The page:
Why Your Brain Needs To Read Every Single Day: Critical Linking, August 20, 2017

Sponsored by Flatiron Books


To understand why and what each of us can do to get the most out of our words, start by asking the same question the Yale team did: What is it about reading books in particular that boosts our brain power whereas reading newspapers and magazines doesn’t? For one, the researchers posit, chapter books encourage “deep reading.” Unlike, say, skimming a page of headlines, reading a book (of any genre) forces your brain to think critically and make connections from one chapter to another, and to the outside world. When you make connections, so does your brain, literally forging new pathways between regions in all four lobes and both hemispheres. Over time, these neural networks can promote quicker thinking and may provide a greater defense against the worst effects of cognitive decay.

Reading is good for you, and here’s some of the science

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“Books about inspirational women have been a welcome and much needed addition to our bookshelves,” says Waterstones children’s buyer Florentyna Martin, praising Pankhurst’s book, which has remained a bestseller for the chain since it was published last year, as well as Good Night Stories. “It’s important to recognise that these titles are shaping a sustainable area of children’s books and not just ‘bestsellers for the moment’. These books are required, to inspire younger generations for years to come … and the older ones too.”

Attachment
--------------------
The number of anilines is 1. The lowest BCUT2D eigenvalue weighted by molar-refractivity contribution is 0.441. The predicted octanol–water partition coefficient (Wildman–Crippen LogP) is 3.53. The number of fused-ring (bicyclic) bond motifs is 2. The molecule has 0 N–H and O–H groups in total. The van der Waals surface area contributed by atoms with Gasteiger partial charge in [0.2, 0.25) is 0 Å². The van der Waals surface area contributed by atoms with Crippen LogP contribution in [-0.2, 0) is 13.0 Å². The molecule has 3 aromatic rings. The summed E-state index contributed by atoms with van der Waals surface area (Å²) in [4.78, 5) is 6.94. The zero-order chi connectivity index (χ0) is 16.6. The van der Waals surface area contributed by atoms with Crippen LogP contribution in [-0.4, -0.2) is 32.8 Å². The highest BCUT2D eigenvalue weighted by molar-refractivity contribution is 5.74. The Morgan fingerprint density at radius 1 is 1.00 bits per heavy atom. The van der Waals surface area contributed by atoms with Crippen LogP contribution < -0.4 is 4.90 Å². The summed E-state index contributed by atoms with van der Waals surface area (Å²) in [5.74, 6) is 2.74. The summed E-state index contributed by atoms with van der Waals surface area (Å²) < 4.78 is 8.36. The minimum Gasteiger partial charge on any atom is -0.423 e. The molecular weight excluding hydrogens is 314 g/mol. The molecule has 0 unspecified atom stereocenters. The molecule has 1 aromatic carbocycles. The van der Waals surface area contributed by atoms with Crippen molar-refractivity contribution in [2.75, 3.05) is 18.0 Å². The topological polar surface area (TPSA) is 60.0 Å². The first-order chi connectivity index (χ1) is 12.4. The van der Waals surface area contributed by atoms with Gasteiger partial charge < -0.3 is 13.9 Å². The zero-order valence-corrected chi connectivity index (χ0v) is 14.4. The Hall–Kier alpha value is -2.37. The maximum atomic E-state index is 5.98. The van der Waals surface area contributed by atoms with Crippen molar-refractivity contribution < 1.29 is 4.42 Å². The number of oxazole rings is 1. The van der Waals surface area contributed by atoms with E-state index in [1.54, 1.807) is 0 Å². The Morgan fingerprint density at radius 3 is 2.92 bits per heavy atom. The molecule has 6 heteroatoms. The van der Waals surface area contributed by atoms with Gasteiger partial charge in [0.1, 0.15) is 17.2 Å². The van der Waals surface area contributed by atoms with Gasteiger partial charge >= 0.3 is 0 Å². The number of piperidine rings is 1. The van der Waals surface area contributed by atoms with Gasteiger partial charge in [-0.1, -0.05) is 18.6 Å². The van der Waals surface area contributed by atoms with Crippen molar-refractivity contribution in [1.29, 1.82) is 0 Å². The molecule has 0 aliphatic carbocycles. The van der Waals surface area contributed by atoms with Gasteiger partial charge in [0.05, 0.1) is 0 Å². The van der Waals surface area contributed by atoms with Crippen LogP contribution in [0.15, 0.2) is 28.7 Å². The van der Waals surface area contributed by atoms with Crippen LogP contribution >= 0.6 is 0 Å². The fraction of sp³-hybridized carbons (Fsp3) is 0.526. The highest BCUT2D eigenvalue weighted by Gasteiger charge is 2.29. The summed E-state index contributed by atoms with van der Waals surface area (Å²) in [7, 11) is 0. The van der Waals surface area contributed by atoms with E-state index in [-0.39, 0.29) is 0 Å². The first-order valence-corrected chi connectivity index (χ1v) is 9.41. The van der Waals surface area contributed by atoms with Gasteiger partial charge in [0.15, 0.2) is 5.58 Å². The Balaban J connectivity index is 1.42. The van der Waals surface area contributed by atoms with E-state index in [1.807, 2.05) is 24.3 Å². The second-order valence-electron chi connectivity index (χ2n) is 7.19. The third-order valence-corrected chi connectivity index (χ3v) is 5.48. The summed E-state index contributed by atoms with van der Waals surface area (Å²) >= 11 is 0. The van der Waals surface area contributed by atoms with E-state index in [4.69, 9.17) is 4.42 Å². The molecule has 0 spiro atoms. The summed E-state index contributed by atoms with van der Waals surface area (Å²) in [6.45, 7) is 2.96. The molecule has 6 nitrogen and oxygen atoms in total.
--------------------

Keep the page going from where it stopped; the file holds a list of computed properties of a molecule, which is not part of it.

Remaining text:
I’ve certainly noticed this trend of books for children focusing on badass women. I don’t remember ever seeing similar titles growing up. 

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Psych scholars from San Diego State and U Georgia used Google Books to systematically explore the growth of swear-words in published American literature: they conclude that books are getting swearier and that this is a bellwether for a growth in the value of individualism: “Due to the greater valuation of the rights of the individual self, individualistic cultures favor more self-expression in general (Kim & Sherman, 2007) and allow more expression of personal anger in particular (Safdar et al., 2009). Thus, a more individualistic culture should be one with a higher frequency of swear word use.”

Books are getting more sweary and to that I say hell yes. There’s some psychology behind it, too

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Nine underrated summer YA books to pile onto your TBR. I’ve read a couple of them and def think they deserve more eyes upon them. 

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Heritage Hills Riding Center of Ishpeming brought three of their ponies to the school to be reading partners for students. This was part of their Horse Powered Reading Camp.

Staff from Heritage Hills provided educational games from the kids that incorporated the horses. One activity was “vocabulary soccer,” where kids get to play a little ball with the ponies while learning some new uses for words.

Y’all, I’ve heard of reading to dogs, but playing reading games with ponies? I need to know more. 

 

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